What is the real cost of vehicle downtime?

February 5, 2021

Reading Time: 6 minutes

Stratio sheds light into measuring the most challenging calculation impacting truck and bus operators worldwide.

 

Although modern fleets already budget for downtime it is generally accepted that the real costs are significantly higher than anticipated. Competitive companies and efficient fleets need to keep vehicles on the road and avoid unplanned downtime.

The ability to make a plan for it is paramount to achieve both financial success and customer satisfaction, to reduce avoidable costs and ensure people and goods arrive at their destinations without disruptions.

To achieve great customer satisfaction and solid financial goals, fleet operators need to quantify how much downtime is costing them as well as how it can be reduced.

Factors impacting vehicle downtime

 

At Stratio we are focused on research and innovation, constantly analyzing the factors impacting unplanned downtime. Since the very beginning we have found out that one of the most common questions posed by the industry is actually the difficulty of quantifying the costs of these unwanted events.

To address this challenge Stratio has developed a solution to make sense of these difficult calculations by creating a bespoke formula.

This formula takes into account not only the easily quantifiable costs but also, and this is where this approach can really help truck and bus operators, the specific context of each company, one that adjusts to different industries, business models, cargos, locations, etc.To get to the bottom of this formula and its calculations we look into the two types of downtime, planned and unplanned.

Let us start with the first part of the equation, one that all operators are familiarised with and that relates with the costs linked to planned downtime and planned repairs.

 

 

In an ideal planned vehicle downtime situation we have to take in account the costs from parts (CPpart), labour and marginal costs from other materials (i.e: cleaning items) involved in repairing a vehicle (CPwork) that has been scheduled for an intervention.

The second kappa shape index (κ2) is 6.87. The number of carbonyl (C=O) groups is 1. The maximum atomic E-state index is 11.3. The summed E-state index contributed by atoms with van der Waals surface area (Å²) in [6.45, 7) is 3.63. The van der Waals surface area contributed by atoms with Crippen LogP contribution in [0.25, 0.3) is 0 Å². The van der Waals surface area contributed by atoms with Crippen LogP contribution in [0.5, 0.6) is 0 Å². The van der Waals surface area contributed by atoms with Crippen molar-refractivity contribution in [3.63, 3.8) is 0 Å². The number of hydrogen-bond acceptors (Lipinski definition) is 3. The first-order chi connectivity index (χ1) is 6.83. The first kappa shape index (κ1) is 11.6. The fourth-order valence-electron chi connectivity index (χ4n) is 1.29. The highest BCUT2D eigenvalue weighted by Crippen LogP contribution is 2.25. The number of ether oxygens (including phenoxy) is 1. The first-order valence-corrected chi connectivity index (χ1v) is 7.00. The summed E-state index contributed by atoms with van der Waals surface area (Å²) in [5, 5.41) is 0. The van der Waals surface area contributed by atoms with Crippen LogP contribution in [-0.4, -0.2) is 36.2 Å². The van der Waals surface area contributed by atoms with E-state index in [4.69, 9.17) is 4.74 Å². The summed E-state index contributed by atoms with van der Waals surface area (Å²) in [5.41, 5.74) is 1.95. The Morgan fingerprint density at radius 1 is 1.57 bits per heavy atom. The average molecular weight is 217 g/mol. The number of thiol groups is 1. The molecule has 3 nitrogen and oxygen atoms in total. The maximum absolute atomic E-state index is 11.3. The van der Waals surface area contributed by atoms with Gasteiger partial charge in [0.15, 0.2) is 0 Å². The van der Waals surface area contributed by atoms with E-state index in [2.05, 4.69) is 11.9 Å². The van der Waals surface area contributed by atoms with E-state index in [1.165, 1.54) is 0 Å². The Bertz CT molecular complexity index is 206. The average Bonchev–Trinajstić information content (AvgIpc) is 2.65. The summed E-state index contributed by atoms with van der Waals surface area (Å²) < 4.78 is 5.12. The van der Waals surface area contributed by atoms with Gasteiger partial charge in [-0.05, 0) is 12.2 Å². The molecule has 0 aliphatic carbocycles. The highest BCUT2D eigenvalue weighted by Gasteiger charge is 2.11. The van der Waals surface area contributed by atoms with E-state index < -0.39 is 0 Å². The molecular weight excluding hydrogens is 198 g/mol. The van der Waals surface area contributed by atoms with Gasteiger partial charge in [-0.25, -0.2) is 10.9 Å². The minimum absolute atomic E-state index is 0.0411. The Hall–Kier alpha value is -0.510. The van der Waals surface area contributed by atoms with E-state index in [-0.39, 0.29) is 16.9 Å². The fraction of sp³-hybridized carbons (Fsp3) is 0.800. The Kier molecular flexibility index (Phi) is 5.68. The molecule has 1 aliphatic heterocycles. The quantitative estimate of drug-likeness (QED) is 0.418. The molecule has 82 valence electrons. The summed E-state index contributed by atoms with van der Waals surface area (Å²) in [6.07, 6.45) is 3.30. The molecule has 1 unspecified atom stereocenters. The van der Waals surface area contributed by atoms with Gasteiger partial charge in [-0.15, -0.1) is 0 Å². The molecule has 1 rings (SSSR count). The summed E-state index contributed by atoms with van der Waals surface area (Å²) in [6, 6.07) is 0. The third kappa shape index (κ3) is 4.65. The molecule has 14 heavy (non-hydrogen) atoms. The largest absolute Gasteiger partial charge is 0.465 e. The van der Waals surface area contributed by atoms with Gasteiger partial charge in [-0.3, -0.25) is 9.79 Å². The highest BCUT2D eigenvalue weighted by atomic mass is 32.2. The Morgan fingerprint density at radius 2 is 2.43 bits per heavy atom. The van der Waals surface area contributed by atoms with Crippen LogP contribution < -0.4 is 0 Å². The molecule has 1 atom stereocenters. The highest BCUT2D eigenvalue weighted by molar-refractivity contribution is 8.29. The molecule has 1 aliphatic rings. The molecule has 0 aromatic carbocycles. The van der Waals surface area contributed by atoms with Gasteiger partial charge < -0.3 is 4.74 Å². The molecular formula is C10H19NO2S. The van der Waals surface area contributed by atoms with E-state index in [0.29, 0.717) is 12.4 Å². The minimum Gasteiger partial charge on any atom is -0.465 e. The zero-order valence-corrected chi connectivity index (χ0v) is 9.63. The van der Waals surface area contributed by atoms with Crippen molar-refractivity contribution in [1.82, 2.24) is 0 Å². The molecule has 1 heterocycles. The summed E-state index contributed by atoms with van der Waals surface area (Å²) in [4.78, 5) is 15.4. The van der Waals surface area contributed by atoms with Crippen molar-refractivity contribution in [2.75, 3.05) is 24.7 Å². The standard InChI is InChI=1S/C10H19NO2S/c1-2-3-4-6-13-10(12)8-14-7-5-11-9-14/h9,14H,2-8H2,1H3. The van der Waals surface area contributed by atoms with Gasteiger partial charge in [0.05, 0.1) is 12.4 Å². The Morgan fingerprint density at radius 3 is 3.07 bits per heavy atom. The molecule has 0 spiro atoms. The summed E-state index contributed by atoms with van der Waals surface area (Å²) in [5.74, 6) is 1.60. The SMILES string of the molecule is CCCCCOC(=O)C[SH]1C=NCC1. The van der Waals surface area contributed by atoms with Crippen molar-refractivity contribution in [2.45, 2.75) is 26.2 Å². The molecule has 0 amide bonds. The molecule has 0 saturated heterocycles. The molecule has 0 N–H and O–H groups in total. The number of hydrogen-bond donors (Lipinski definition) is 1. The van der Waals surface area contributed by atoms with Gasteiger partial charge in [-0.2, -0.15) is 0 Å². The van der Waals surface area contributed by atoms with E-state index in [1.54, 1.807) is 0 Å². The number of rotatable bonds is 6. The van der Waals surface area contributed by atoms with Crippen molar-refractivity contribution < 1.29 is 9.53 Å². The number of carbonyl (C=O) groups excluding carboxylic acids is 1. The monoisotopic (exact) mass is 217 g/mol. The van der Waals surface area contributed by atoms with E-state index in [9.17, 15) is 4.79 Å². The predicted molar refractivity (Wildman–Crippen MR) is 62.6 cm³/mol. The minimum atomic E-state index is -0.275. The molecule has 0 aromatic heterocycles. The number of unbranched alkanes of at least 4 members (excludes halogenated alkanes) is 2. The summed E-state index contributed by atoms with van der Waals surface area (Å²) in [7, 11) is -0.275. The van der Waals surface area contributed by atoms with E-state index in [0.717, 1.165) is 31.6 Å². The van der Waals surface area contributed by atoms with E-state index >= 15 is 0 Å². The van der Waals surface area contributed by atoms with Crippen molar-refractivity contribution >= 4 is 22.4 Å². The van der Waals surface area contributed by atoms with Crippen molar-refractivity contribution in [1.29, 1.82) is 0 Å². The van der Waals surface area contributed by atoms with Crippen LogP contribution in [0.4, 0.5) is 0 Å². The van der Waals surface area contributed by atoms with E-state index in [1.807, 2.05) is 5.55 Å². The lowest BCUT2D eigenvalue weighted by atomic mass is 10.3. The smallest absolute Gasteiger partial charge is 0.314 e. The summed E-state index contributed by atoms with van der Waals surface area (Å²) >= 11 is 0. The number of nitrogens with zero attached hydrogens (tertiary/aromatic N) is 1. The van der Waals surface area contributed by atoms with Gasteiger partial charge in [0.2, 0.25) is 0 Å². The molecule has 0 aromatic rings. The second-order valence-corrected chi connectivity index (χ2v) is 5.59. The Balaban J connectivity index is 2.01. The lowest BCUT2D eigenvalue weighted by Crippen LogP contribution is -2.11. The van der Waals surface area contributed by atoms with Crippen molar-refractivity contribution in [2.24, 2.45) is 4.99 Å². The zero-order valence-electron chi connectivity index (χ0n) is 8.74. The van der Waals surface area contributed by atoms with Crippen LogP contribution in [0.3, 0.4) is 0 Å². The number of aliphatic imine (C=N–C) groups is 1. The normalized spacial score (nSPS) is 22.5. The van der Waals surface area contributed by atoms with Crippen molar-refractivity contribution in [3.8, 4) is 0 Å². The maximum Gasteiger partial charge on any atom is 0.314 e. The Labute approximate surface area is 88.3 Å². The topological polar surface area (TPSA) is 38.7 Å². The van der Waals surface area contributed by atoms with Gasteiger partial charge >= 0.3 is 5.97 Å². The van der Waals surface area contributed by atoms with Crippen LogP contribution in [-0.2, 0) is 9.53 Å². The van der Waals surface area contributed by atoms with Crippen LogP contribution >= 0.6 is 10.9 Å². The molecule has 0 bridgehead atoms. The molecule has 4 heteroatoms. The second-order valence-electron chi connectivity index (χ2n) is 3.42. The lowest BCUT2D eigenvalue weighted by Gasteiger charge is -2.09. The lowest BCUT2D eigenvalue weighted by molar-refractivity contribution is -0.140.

As planned component exchanges can be done together with regular maintenance, the cost of unplanned downtime (CPdowntime) is set to zero*. The Cost of Planned Repair (CPR) is therefore the starting point of our formula. To simplify it, we have CPR (Cost of Planned Repair) =CPpart + CPwork

 

We follow on with the second part of the equation, costs arising from unplanned repairs. In opposition to a planned downtime situation, unplanned repairs are all the interventions resulting from roadside breakdowns that cause unwanted disruption.

 

 

The major issue with unplanned repairs is that breakdowns often cause parts to get damaged beyond repair, and more components having to be replaced, than in the ideal planned situation (CUpart). Furthermore, depending on the situation, there may be additional costs associated with parts being ordered with corresponding urgency fees.

Adding to the parts, there are also higher labour costs due to more extensive and timely repairs. For operators using third party servicing urgency fees also apply. Those costs are considered in CUwork. To this point, researchers have identified that the costs of labour for unplanned repairs can represent up to the double of the cost for planned work.

Then there is the cost of unplanned downtime (CUdowntime), which in a planned repair (CUdowntime) is set to zero. This can represent one of the highest costs in our formula.